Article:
Independent from their partners, single mothers are more likely to face the reality of relative deprivation in society, which adds to the feminization of poverty (Davies et al., 2009). Based on inequalities in today's society, women are more likely than men to experience deprivation after leaving their partner. "Evidence that [a] woman's average income after separation drops significantly, while [a] man's average income is minimally affected" (Davies et al., 2009). "Six out of ten women on social assistance have experienced partner violence at some point in their lives" (Bassuk et al., 2002) showing that the deterioration of a woman's social status is potentially affected by intimate partner violence. For single mothers this can mean economic deprivation, health risks, psychological disorders, loss of child custody and illegal involvement as a means of survival (Bassuk et al., 2002). Under these terms, substance abuse by women in poverty has become very prevalent, so much that the number of incarcerated women "has nearly tripled" and 70% were due to drug related crimes (Bassuk et al., 2002).
There are many other barriers such as health, age, race and class that can prevent a woman from seeking the help that she needs (Anderson and Saunders, 2003). It is clear that economic status is a strong determinant in the process of leaving a violent relationship, as Anderson et al. states, "material necessities are crucial for a woman to establish a life independent from her former partner." This suggests that having a concrete job as well as a high economic status, after leaving, is vital to her survival. Contradicting studies have shown that women with higher economic status, are actually more susceptible to continued violence after leaving compared to those with a lower status (Davies,et al., 2009). Although women with higher socioeconomic status have more ability to create a life independently with the aid of external resources, the amount of continued abuse was over 30% higher than the amount experienced by women at low socioeconomic status. This puts them at an equal disadvantage to women in worse financial conditions, because they are continuously affected by the threat that their abusive counterparts may still have control and persuasion over their financial resources. Therefore, economic status turns out to be an insignificant variable as women with high external resource availability and higher economic status are still susceptible to poor living standards after leaving an abusive relationship. This can lead to patterns of abuse and the increase of substance use and potentially substance abuse. Along with economic status, commitment to the relationship and the involvement of children are factors that can lead to power and control that an abusive partner can hold over a woman. Therefore a pattern can be seen as the longer the relationship, the more commitment involved, the more likely children are present, and the more abuse will prevail over time.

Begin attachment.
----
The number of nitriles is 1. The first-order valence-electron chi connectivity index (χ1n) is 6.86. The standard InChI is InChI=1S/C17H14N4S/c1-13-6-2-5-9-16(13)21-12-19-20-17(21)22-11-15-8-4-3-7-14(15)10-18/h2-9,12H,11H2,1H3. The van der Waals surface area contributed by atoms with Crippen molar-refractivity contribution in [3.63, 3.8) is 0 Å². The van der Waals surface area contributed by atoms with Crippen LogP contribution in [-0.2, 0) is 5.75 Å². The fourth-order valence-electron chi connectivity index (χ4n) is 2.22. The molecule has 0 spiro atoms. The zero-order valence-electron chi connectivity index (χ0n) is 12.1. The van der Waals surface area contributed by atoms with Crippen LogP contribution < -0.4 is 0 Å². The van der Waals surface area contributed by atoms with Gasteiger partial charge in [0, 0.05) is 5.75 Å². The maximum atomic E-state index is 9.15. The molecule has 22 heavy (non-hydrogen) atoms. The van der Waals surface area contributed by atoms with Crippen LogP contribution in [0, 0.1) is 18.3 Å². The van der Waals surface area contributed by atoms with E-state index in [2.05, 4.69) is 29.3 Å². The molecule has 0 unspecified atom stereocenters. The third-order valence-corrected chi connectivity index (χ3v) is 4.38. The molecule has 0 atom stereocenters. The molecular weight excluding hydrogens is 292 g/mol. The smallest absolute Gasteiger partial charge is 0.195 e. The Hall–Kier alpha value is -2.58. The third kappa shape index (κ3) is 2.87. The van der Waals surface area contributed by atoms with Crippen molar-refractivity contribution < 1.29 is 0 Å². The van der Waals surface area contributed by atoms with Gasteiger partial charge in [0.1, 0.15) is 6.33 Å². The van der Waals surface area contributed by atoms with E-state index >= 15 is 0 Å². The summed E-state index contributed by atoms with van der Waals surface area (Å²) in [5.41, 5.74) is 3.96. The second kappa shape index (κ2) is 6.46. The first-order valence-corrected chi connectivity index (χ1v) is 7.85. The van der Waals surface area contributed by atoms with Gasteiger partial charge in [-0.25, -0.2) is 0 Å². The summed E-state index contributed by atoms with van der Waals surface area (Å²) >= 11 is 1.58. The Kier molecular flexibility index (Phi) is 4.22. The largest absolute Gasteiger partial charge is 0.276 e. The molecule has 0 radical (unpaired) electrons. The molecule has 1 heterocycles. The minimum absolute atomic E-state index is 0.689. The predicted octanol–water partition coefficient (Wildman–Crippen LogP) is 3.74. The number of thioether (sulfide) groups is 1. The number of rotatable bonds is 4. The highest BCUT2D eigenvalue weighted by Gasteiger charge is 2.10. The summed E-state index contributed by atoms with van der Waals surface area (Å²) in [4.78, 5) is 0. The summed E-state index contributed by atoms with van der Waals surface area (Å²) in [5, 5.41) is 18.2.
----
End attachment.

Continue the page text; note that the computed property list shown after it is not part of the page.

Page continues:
There are many different underlying variables, specific situations, and lifestyle factors that can be considered when comparing victims and studying effects on society. Race, education, class and age aside, 30 out of 3000 women are known to be severely, physically abused by a male partner, and numerous amounts of other victims are still unknown (Patzel, 2001). Intimate partner violence is a sad reality that has many detrimental effects on not only the health and safety of women, but also the social well being of our society. Unfortunately, many cases of violence against women go unnoticed, and studies can only show facts about women who have reported abuse, or left abusive relationships (Connors et al. 2007). Many safety precautions must be taken in preforming these intimate studies, to obtain useful and honest information, without putting the woman's safety at risk. It is easier now to understand the detrimental effect that violence against women has on our society. Through my findings, it appears that there is such a close correlation between substance abuse and intimate partner violence, leading to financial inequalities and higher crime rates, which supports my hypothesis. Through varied evidence, we have seen that increased violence in the lives of women has lead to higher rates of substance abuse. Although there are many other predominating factors, such as race, ethnicity, religion, age, socioeconomic status, etc, studies have shown that these factors are mostly insignificant or inconclusive. The direct effect of intimate partner violence however, does directly influence the extent of substance abuse by an individual.